What Dreams Are Made Of
A Real Blueprint for Peace in Iraq?
Ali Allawi, a former minister in Iraq’s first government after the American invasion (2003-2004), wrote a long piece for the UK Independent last week that identifies how and why Iraq is in the mire it’s in, and suggests some ways out. A valid proposal? Let’s see. “What was supposed to be a straightforward process of overthrowing a dictatorship and replacing it with a liberal-leaning and secular democracy under the benign tutelage of the United States,” Allawi writes, “has instead turned into an existential battle for identity, power and legitimacy that is affecting not only Iraq, but the entire tottering state system in the Middle East.” The supposedly “straight-foward process” was an invention of neo-con idealism that would have never passed muster with anyone who even marginally understands how the Middle East works. To assume that the United States (or any western power) could dictate a replacement at the helm is to forget the very lessons of twentieth-century history in the region, which nevertheless Allawi draws on:
What we are witnessing in Iraq is the beginning of the unraveling of the unjust and unstable system that was carved out of the wreckage of the Ottoman Empire. It had held for nearly 100 years by a mixture of foreign occupation, outside meddling, brutal dictatorships and minority rule. At the same time, it signally failed in providing a permanent sense of legitimacy to its power, engaged its citizens in their governance, or provided a modicum of well-being and a decent standard of existence for its people.
How then could things have possibly been different with a repeat performance of the same meddling under a different flag? The change was not organic. It was imposed. That founding flaw in Allawi’s argument makes it difficult to put credence in the proscriptions that follow, even if his observations are accurate. He points out some of the obvious: The invasion “tipped the scales in favour of the Shia, who are now determined to emerge as the governing majority after decades, if not centuries, of perceived disempowerment and oppression. The consequences of this historic shift inside Iraq and elsewhere in the Middle East are incalculable.” Second, the Kurds to the north now essentially have a country of their own, but Allawi doesn’t acknowledge the extent to which any legitimization of that state, let alone its expansion, will be viciously opposed by Turkey, Syria and Iran, all of whom have long traditions of hunting Kurds for sport. Third, he gives too much credit to the “messy introduction in Iraq of democratic norms for elections, constitution-writing and governance structures” as—despite all the fooleries that have accompanied them—reliable mechanisms for the future: How so, when the mechanism itself has been little more than a facade? Democracy isn’t in its mechanisms, but in its institutions. Iraq has none. Lastly, he writes, Iran is poised to be the regional superpower. Yes, but with what aims? Iraq’s Sunnis aren’t panic-stricken because of Iran’s Shiites, but because Iraq’s. Just as the rest of the Sunni-dominated Arab world is panic-stricken about a Shiite Iraq. But why so? A Shiite Iraq isn’t automatically a belligerent Iraq—unless this turns into what, fundamentally, the war in Iraqdoes represent: the Reformation-like clash within Islam between its two major branches. This is not a battle for statehood, democracy, freedom, but for Islam’s identity. Would Indonesia be making relatively smooth, often secular moves toward stability if it was splintered between Shiites and Sunnis, instead of being overwhelmingly Sunni? So Allawi seems on target when he suggests that “the most serious issue that is emerging is the exacerbation of sectarian differences between Shia and Sunni. That is a profoundly dangerous issue for it affects not only Iraq but also Saudi Arabia, Syria, Lebanon and the Gulf countries. […] This may drag the entire area into war or even the forced movement of people as fearful countries seek to “quarantine” or expel their Shia population.” His solution? “Statesmanship” as an “alternative to the politics of fear, bigotry and hatred.” Fine words, but with little chance of success in today’s climate. Allawi does occasionally makes the kind of sense neocons didn’t want to hear:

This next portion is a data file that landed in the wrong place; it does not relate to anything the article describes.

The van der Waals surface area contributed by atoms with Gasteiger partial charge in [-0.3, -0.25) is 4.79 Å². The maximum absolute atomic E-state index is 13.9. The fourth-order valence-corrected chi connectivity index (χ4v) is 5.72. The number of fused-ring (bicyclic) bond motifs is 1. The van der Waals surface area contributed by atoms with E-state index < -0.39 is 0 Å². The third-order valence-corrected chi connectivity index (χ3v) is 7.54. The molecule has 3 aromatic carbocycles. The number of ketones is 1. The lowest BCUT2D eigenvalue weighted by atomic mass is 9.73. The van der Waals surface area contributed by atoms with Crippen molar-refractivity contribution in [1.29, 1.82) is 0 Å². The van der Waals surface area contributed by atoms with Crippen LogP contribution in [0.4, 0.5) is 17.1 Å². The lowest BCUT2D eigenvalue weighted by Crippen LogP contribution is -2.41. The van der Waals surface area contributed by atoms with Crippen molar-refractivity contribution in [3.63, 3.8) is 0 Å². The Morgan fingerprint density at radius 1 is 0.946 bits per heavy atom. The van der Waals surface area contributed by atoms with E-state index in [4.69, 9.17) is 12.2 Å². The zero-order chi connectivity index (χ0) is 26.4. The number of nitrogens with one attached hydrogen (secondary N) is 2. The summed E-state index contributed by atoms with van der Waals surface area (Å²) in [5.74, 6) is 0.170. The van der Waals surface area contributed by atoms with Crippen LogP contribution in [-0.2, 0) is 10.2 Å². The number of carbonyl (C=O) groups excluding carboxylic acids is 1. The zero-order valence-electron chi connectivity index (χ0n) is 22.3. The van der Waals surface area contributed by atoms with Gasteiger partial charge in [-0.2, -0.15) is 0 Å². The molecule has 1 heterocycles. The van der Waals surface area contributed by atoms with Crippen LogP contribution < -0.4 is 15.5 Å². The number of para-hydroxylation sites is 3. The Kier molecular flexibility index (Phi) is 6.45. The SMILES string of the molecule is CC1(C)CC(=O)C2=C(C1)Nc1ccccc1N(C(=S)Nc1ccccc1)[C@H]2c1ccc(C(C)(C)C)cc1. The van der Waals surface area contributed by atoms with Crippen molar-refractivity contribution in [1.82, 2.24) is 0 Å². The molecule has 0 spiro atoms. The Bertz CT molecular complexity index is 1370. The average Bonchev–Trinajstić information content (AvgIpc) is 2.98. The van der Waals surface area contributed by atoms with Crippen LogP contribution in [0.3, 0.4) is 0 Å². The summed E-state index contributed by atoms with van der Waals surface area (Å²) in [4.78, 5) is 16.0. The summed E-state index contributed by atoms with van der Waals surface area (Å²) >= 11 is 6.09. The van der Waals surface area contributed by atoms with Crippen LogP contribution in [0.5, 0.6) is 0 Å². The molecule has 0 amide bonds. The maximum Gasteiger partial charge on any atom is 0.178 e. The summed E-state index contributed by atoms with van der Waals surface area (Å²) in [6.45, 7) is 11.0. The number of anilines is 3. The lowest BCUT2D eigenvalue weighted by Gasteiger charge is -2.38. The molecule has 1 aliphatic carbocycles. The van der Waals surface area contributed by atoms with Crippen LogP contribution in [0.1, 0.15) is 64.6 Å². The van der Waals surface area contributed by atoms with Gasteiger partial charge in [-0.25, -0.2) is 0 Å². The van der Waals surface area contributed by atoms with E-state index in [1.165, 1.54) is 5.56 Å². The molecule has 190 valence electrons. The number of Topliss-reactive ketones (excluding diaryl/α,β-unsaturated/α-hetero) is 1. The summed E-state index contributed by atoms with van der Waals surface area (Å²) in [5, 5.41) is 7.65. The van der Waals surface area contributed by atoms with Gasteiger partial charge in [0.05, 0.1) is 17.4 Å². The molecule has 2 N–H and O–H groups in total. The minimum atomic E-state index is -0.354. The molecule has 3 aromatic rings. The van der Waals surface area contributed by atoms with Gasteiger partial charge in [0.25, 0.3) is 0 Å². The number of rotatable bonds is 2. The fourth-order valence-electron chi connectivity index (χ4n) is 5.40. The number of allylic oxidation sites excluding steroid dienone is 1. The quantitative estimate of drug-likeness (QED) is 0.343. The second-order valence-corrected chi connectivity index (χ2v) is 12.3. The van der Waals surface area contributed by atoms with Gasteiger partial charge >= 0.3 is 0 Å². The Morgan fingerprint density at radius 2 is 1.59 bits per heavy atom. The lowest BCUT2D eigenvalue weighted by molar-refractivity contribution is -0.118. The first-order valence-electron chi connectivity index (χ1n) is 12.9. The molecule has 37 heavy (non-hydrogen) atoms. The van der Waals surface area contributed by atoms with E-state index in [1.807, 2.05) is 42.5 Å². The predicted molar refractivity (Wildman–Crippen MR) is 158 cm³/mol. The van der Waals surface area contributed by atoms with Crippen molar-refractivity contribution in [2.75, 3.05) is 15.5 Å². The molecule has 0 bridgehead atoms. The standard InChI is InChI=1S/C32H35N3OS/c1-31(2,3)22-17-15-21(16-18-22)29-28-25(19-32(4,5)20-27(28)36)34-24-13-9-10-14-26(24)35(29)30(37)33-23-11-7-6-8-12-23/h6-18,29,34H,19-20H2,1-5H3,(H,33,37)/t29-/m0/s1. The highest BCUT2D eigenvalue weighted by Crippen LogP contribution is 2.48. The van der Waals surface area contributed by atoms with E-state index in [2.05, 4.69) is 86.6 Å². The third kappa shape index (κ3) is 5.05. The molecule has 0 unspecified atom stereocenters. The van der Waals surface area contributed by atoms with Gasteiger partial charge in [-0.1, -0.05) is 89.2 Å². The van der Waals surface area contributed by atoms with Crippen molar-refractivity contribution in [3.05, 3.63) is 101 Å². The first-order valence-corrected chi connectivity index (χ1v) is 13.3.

The first step must be the recognition that the solution to the Iraq crisis must be generated first internally, and then, importantly, at the regional level. The two are linked and the successful resolution of one would lead to the other. No foreign power, no matter how benevolent, should be allowed to dictate the terms of a possible historic and stable settlement in the Middle East. No other region of the world would tolerate such a wanton interference in its affairs.